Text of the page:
Climate and its Impact on the Biological Standard of Living in North-East, Centre-West and South Europe during the Last 2000 Years
AbstractWe argue that historical climatology is crucial for understanding human living standards, for which anthropometric indices are an important proxy variable, given the biological relationship with quality and quantity of nutrition. For example, did climatic change cause the demographic catastrophes of the 14th and 17th centuries, as Galloway (1986) argued (see e.g. also Kelly, n.y.)? This study uses recent estimates of human stature over the last two millennia in three different European regions and compares them directly with estimates of temperature. We employ both a climatic index based on a number of series, and a recent series by Mann and Jones (2004). The basic finding is that overall, the impact of temperature is economically, but not statistically significant. Starting in the 9th century statistical significance is given, however, when population density exceeds a previously unknown level. It seems that population pressure made the European populations, especially north of the Alps, more vulnerable to climatic shocks.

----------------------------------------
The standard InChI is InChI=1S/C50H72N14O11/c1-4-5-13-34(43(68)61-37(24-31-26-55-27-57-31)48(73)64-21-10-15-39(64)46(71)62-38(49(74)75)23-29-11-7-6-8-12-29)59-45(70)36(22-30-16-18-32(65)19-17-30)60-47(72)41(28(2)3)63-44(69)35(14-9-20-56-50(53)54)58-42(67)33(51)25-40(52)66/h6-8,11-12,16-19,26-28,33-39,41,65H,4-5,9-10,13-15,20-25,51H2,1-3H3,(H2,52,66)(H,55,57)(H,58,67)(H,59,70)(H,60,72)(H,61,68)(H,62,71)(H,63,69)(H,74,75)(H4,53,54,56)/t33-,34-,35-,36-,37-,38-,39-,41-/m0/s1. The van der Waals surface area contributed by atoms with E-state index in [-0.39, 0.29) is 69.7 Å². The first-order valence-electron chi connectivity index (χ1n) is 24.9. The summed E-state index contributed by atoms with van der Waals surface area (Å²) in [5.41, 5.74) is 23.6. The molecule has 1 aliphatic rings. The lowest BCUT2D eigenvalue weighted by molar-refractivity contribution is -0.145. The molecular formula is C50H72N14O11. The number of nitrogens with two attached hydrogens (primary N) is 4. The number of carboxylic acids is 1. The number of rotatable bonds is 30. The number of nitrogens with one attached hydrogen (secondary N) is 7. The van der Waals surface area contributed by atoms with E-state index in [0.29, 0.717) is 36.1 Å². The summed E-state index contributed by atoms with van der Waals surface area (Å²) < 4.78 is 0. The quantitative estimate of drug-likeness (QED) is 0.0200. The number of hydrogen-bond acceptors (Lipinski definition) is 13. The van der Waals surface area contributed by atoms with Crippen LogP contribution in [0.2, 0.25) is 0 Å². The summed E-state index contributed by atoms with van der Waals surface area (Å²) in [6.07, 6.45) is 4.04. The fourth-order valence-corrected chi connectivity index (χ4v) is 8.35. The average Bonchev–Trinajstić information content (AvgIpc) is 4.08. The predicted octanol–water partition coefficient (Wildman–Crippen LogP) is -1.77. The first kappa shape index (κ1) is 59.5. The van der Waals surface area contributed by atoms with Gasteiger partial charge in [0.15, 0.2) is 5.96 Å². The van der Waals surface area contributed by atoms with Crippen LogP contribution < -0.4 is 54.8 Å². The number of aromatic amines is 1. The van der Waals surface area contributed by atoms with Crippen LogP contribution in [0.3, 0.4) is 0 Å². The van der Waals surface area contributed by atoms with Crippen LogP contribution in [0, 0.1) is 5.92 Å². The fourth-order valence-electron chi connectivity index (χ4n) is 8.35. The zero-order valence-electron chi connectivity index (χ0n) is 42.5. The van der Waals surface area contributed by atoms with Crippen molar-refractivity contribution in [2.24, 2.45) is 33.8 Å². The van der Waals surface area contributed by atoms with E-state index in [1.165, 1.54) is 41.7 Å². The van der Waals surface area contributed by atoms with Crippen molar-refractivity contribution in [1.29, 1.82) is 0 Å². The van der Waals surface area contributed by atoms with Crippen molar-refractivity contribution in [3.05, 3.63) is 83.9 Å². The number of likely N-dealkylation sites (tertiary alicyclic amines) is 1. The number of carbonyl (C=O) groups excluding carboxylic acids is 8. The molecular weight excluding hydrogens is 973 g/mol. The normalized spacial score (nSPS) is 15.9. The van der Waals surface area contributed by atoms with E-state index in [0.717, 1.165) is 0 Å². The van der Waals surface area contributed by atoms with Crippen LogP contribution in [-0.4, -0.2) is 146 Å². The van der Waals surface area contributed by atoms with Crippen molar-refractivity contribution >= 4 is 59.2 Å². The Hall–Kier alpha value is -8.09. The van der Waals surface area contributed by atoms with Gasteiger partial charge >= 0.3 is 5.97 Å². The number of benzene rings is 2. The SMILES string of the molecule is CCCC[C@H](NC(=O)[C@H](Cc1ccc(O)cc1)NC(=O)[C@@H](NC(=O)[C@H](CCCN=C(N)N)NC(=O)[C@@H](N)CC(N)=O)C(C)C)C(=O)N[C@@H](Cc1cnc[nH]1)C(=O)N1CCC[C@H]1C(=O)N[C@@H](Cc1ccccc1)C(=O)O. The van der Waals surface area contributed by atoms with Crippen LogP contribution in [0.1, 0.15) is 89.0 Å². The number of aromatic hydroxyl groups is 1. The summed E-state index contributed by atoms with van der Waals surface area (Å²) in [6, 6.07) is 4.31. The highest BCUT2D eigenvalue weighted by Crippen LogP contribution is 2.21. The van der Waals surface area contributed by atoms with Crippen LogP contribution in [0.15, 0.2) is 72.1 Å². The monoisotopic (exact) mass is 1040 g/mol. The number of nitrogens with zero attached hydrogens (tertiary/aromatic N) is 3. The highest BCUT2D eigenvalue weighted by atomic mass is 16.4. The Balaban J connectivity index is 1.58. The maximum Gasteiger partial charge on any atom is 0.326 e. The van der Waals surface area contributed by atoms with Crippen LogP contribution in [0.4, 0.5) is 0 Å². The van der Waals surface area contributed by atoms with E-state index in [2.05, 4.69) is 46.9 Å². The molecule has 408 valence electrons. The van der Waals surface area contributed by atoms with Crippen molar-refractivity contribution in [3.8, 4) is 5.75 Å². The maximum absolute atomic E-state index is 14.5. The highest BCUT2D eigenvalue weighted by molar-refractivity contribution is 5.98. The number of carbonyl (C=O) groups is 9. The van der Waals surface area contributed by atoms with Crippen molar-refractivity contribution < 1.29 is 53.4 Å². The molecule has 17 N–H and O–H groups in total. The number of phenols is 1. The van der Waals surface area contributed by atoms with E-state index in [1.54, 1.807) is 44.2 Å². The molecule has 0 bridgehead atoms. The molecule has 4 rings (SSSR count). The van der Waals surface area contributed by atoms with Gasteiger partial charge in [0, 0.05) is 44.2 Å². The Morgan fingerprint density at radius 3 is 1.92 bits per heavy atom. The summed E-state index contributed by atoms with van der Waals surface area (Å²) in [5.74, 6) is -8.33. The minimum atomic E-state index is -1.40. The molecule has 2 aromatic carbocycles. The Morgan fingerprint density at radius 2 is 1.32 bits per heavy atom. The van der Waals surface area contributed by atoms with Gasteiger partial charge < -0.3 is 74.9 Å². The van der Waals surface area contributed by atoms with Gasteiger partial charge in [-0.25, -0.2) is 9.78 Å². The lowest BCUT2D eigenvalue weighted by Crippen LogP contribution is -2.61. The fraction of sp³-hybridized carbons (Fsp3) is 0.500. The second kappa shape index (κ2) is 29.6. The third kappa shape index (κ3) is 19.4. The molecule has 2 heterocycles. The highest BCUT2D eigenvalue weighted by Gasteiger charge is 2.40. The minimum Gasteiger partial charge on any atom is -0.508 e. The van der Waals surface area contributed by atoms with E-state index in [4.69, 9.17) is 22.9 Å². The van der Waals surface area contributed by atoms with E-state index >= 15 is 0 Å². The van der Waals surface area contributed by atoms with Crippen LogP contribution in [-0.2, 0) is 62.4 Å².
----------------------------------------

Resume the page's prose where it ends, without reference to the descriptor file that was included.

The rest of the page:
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Copyright (c) 2005 Nikola Koepke, Joerg Baten
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